Reviews October 2023
On the front line
20 Days in Mariupol
Directed by Mstyslav Chernov
Certificate 18, 94 minutes
Released 6 October
Some films are incredibly tough to watch, yet you know you need to watch them. This documentary is one of those. The experience of watching it clearly pales beside the actual experience of being in the Ukrainian city of Mariupol during the first 20 days of the attack and subsequent siege by Russian armed forces, and even more so beside the actual experience of being trapped there.
The Ukrainian-born video journalist Mstyslav Chernov has reported on conflicts around the globe since joining Associated Press in 2014. He and his regular collaborator, stills photographer Evgeniy Maloletka, piled into Maloletka’s van and headed for Mariupol before war was declared. They reasoned that its port status would make the city a likely target for what Chernov believed was the coming Russian invasion. Within an hour of the duo’s arrival, the first shell had fallen.
Chernov’s audiovisual record of events is presented in chronological order. His quietly spoken commentary holds the piece together, an oral diary of what unfolded during his time there. Television, the medium for which he was effectively working, has been described as illustrated radio, and that description has never been more apt than it is here. His moving images, already familiar to watchers of TV news, remain harrowing.
Hospitals operate without power or anaesthetics. Every day, buildings are destroyed by shelling. Dead bodies, whether bagged (from the hospital) or unbagged (from the streets), are unceremoniously dumped into mass, trench graves by traumatised workers. Finally, as Russian tanks move in, Chernov and Maloletka must get out of the city before being captured (which would have meant appearing on Russian TV to denounce their footage as lies – in line with official Kremlin statements).
If the effect of seeing a compilation of 20 days’ footage in one go is gruelling, you realise the importance of the job that people like Mstyslav and Evgeniy do. They accurately portray that job with all its dangers and hardships, even as it demonstrates the importance of truth-telling and storytelling.
Jeremy Clarke is a film critic. jeremycprocessing.com
Prisoners of war
Women Interned in World War Two Sumatra
Pen and Sword History
Margaret Drybrugh and Shelagh Brown. Two names that are probably unfamiliar. This is their story and that of many other women who, for various reasons, were living in Singapore in 1942.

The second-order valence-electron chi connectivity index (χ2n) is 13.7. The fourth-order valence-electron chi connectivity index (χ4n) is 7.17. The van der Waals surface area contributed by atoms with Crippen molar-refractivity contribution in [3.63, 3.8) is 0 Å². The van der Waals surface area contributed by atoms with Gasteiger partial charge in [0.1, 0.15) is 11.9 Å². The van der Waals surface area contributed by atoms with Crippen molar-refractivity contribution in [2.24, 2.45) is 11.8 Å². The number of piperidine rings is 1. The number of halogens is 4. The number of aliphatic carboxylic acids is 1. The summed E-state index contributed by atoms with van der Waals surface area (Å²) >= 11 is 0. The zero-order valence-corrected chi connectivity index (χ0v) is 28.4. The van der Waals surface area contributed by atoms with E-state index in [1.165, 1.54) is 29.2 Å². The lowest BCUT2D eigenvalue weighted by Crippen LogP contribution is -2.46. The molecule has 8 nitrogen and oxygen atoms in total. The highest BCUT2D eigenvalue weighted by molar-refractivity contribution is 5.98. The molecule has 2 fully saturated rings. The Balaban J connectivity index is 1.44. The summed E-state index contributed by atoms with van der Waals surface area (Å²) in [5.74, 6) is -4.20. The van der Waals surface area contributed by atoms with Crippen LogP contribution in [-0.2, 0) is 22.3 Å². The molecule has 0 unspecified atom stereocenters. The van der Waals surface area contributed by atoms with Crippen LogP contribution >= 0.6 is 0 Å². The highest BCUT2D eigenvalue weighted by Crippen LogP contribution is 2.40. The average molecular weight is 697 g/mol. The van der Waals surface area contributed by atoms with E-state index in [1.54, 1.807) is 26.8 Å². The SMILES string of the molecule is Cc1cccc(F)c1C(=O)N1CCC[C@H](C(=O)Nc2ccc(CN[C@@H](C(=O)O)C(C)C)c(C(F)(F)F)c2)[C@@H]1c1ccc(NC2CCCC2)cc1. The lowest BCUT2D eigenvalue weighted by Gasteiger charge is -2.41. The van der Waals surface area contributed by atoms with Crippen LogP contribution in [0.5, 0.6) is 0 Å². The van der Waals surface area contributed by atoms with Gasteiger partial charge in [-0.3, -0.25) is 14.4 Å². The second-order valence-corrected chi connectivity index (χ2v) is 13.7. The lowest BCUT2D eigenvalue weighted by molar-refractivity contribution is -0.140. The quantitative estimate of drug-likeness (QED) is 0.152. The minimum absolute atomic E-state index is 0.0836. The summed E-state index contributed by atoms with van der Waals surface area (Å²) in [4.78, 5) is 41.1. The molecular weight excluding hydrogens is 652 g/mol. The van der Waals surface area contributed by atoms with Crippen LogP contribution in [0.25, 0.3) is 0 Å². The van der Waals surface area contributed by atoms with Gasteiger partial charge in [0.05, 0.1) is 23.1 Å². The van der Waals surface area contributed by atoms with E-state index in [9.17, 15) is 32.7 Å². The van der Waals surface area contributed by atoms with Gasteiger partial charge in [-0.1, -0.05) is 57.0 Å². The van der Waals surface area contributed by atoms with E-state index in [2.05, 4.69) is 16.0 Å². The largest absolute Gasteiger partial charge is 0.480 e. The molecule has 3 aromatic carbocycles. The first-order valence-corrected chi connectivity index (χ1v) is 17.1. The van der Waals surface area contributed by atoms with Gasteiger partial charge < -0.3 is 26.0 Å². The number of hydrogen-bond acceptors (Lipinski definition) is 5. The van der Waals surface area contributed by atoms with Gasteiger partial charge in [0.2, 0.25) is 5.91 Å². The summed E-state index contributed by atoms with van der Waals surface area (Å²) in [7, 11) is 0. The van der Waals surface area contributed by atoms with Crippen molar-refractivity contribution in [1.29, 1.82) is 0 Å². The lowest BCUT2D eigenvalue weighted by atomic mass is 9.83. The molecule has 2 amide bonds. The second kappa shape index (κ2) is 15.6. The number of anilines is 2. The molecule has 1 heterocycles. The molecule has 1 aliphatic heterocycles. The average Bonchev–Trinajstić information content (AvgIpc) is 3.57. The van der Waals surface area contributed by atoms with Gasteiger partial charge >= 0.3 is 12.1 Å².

The book begins in the chaos of the evacuation from Singapore as the Japanese advanced on this city state, which many had thought to be impregnable. There was a belief that, while war was going on elsewhere, it would never affect those in Singapore. Suddenly people realised they would have to evacuate, by boat. Many were shipwrecked and many lives were lost. Many others were captured and interned in local camps.
The author then takes a step back in time and explains why Margaret and Shelagh had each come to be in Singapore. Much use is made of journals, letters and other personal writings, which give an authenticity to the descriptions of both people and events…
Linda Hounsome is a member of St Peter’s Jessopp Road LEP in Norwich
An Advent Manifesto
Bible Reading Fellowship
These must be challenging times for the publishers of printed devotional materials – so much now appears online that it must take considerable nerve to commission a serious writer and commit to the whole production process. Thank God, though, that the Bible Reading Fellowship have done just that with this extraordinarily rich, deep, challenging yet readily accessible book.
In An Advent Manifesto, theologian Martyn Percy offers an invitation to listen, slowly and deliberately, to the prophecies of Isaiah and the nativity stories of Luke, and to reflect upon how the kingdom of God has and will arrive in the realities and choices, political and otherwise, which frame everyday life: ‘Everything about Jesus’ movements and travels has a political dimension … Advent is tuning in to the world turned the right way up.’..
Ian Fosten is Book Reviews Editor for Reform
This article was published in the October 2023 edition of Reform